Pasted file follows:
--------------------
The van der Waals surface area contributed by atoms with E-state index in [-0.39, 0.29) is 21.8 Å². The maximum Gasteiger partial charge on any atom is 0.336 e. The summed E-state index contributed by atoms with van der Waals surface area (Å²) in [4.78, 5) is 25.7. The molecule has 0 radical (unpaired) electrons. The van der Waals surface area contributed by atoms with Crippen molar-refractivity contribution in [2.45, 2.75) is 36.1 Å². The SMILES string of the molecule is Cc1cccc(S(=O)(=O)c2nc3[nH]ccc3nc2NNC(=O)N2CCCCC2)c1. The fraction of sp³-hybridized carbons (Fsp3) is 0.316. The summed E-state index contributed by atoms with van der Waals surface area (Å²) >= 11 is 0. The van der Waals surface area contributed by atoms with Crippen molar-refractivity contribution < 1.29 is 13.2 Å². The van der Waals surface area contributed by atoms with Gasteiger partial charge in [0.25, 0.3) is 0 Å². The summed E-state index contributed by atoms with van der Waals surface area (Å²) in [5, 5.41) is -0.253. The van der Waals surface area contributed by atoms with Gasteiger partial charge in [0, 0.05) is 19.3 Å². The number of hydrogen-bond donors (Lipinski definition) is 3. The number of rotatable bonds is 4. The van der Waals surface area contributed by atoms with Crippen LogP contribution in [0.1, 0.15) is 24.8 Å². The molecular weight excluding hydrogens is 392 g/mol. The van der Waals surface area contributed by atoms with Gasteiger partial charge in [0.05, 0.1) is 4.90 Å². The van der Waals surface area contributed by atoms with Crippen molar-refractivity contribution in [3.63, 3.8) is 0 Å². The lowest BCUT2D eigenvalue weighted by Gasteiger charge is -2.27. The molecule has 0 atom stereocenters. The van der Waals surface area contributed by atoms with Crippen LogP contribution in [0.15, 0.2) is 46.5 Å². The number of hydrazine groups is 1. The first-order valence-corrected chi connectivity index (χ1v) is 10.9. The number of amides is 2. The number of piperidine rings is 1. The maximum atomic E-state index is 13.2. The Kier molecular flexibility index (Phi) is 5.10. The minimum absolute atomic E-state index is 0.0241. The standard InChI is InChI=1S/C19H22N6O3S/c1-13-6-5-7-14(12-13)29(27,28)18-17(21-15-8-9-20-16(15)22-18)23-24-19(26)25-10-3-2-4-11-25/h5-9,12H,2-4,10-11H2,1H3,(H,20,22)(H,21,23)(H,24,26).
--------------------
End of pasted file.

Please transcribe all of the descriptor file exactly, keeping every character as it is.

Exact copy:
The van der Waals surface area contributed by atoms with E-state index in [-0.39, 0.29) is 21.8 Å². The maximum Gasteiger partial charge on any atom is 0.336 e. The summed E-state index contributed by atoms with van der Waals surface area (Å²) in [4.78, 5) is 25.7. The molecule has 0 radical (unpaired) electrons. The van der Waals surface area contributed by atoms with Crippen molar-refractivity contribution in [2.45, 2.75) is 36.1 Å². The SMILES string of the molecule is Cc1cccc(S(=O)(=O)c2nc3[nH]ccc3nc2NNC(=O)N2CCCCC2)c1. The fraction of sp³-hybridized carbons (Fsp3) is 0.316. The summed E-state index contributed by atoms with van der Waals surface area (Å²) >= 11 is 0. The van der Waals surface area contributed by atoms with Crippen molar-refractivity contribution < 1.29 is 13.2 Å². The van der Waals surface area contributed by atoms with Gasteiger partial charge in [0.25, 0.3) is 0 Å². The summed E-state index contributed by atoms with van der Waals surface area (Å²) in [5, 5.41) is -0.253. The van der Waals surface area contributed by atoms with Gasteiger partial charge in [0, 0.05) is 19.3 Å². The number of hydrogen-bond donors (Lipinski definition) is 3. The number of rotatable bonds is 4. The van der Waals surface area contributed by atoms with Crippen LogP contribution in [0.1, 0.15) is 24.8 Å². The molecular weight excluding hydrogens is 392 g/mol. The van der Waals surface area contributed by atoms with Gasteiger partial charge in [0.05, 0.1) is 4.90 Å². The van der Waals surface area contributed by atoms with Crippen molar-refractivity contribution in [3.63, 3.8) is 0 Å². The lowest BCUT2D eigenvalue weighted by Gasteiger charge is -2.27. The molecule has 0 atom stereocenters. The van der Waals surface area contributed by atoms with Crippen LogP contribution in [0.15, 0.2) is 46.5 Å². The number of hydrazine groups is 1. The first-order valence-corrected chi connectivity index (χ1v) is 10.9. The number of amides is 2. The number of piperidine rings is 1. The maximum atomic E-state index is 13.2. The Kier molecular flexibility index (Phi) is 5.10. The minimum absolute atomic E-state index is 0.0241. The standard InChI is InChI=1S/C19H22N6O3S/c1-13-6-5-7-14(12-13)29(27,28)18-17(21-15-8-9-20-16(15)22-18)23-24-19(26)25-10-3-2-4-11-25/h5-9,12H,2-4,10-11H2,1H3,(H,20,22)(H,21,23)(H,24,26).